Collaborative Divorce Lawyers in Washington
About the Collaborative Divorce Process
When it comes to dissolving a marriage, the process most people are familiar
with is the traditional method of resolving a
divorce using our system of justice which is rooted in the adversarial process.
And although the vast majority of divorce cases are resolved by negotiated
agreement between the parties, if parties are unable to reach a settlement
in family law matters using the traditional approach, the parties must
go to court and present their cases before a judge, the ultimate goal
being to convince the judge to rule in favor of your desired outcome.
Litigation has both advantages and shortcomings. While appropriate in
many situations, this may not be the ideal avenue for every couple seeking
For couples in a low-conflict situation where there is a mutual goal to
leave the marriage as amicably as possible while achieving fairness, Collaborative
Divorce may be a good option.
Some benefits of Collaborative Divorce to consider include:
- The "final say" will not be in the hands of a judge
- Potentially less costly than traditional divorce, especially when heavy
litigation is involved
- Often, this option is less adversarial and more amicable than traditional divorce
The Collaborative Divorce lawyers at McKinley Irvin have helped many divorcing
couples reach reciprocally satisfying resolutions in a civil and respectful
manner by using various dispute resolution approaches, including Collaborative Divorce.
Working Together to Reach a Mutually Agreeable Resolution
In the unique process of Collaborative Divorce, each party retains a lawyer
specially trained to handle Collaborative Divorce cases. The lawyers representing
both parties are not at odds, as is the case with divorce litigation,
but rather work as a team to reach a mutually agreeable resolution.
The collaborative team not only includes the divorcing couple and their
lawyers, but can also include a financial specialist, a divorce coach,
and a child specialist if children are involved.
Signing a Participation Agreement
The Collaborative Divorce process commences with the signing of a participation
agreement. By signing this agreement, both parties and their team members
agree to resolve all disputes outside of court and in a respectful, confidential
manner. The Participation Agreement also includes information about the
Collaborative Divorce process, such as its rules and expectations.
Settling and Resolving Collaborative Divorce Cases
In our experience, arriving at a resolution in collaborative cases typically
takes about the same amount of time as traditional divorce cases. The
lawyers will draft the formal agreement once both parties agree on a settlement,
and enter the agreed final orders with a court which legally dissolves
the marriage. These steps complete the collaborative proceeding with the court.
"What if we can't come to an agreement?" - Terminating the
The Collaborative Divorce process is not right for everyone. In some cases,
both parties may be unable to come to an agreement. In this event, the
collaborative process can be terminated. Once the collaborative process
is terminated, both parties can move forward using the traditional method,
but may not do so using the attorneys or experts involved during the Collaborative
Divorce process. By choosing to terminate the collaborative process and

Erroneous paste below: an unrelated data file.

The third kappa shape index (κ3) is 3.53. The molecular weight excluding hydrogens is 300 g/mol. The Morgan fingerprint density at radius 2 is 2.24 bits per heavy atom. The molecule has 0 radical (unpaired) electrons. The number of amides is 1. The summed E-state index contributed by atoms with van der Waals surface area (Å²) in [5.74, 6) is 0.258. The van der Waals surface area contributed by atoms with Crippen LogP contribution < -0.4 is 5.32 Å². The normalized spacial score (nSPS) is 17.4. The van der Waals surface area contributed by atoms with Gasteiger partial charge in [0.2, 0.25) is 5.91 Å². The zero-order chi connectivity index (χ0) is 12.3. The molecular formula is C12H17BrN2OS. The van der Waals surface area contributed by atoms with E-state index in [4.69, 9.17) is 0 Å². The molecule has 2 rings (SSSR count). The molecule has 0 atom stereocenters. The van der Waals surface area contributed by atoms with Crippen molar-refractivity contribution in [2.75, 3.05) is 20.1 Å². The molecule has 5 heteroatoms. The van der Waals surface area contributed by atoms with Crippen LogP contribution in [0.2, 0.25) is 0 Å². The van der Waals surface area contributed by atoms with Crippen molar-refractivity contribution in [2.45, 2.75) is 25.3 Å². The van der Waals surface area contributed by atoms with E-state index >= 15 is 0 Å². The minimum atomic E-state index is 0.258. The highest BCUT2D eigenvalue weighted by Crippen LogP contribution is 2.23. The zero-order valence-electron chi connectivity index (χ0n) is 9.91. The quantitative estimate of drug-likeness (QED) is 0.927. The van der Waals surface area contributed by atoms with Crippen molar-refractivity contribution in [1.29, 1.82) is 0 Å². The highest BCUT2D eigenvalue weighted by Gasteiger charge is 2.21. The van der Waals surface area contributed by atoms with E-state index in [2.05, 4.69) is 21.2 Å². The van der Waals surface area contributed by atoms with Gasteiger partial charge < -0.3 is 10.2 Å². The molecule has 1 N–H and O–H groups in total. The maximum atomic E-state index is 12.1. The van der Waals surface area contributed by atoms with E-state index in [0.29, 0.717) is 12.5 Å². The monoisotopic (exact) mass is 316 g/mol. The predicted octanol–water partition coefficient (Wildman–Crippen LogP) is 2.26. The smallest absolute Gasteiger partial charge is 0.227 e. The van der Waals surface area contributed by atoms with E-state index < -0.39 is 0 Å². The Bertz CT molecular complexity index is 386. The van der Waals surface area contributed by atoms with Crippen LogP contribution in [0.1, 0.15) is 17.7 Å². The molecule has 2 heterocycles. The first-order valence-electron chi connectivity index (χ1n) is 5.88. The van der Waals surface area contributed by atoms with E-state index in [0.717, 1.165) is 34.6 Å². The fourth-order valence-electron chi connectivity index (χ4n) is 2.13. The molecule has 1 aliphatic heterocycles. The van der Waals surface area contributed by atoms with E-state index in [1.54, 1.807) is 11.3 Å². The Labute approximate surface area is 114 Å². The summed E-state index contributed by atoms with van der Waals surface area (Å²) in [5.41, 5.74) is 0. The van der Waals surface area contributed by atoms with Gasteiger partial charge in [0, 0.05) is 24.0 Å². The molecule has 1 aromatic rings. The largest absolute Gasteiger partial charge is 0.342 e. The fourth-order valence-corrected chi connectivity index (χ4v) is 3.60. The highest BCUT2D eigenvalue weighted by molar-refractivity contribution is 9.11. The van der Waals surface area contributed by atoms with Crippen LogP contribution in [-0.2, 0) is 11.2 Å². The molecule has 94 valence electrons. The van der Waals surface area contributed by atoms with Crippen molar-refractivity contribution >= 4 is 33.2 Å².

move forward with the traditional dispute resolution process, both parties
are essentially agreeing to:
- Retain new counsel - collaborative attorneys cannot represent the parties
in any future litigation or traditional adversarial process, and
- Start case work over - in court, you generally cannot use the work that
was done in the collaborative process.
For those who like the idea of minimizing conflict but without the risk
of having to hire new divorce lawyers and starting the process over again,
we recommend considering the Cooperative Divorce dispute resolution model.
Is Collaborative Divorce Right For You?
Divorcing is not always an easy process, regardless of the method you choose.
Our team of skilled professionals will ensure that you choose the best
dispute resolution process for your unique situation. While Collaborative
Divorce is generally a more amicable option, it does not mean you and
your spouse have to agree at all times or on all points. Choosing this
method does, however, require both parties to be willing to understand
one another's point of view and to treat each other with respect in
order to arrive at a mutually beneficial resolution.
Collaborative Divorce also requires a significant amount of time and focus
on communication, four-way meetings, and engaged processing between the
parties themselves, with their attorneys, and with collateral professionals
involved in the case. As such, parties should be equally secure and confident
in their ability to openly and honestly communicate with one another.
Collaborative Divorce may also be a suitable option for non-traditional
families, such as couples in same-sex relationships or couples in non-marital
relationships. The laws governing these family relationships are constantly
evolving, and our lawyers are at the forefront of this emerging are of
McKinley Irvin will help you navigate through the unique issues and process
involved in Collaborative Divorce, whether you are in a traditional or
non-traditional family situation. If you are considering divorce and would
like to explore your options for resolving your divorce, we encourage
you to contact us and schedule a consultation. The Collaborative process
is just one of several approaches available for couples seeking a divorce.
We will help you identify the process, whether Collaborative or otherwise,
that is best for your particular circumstances.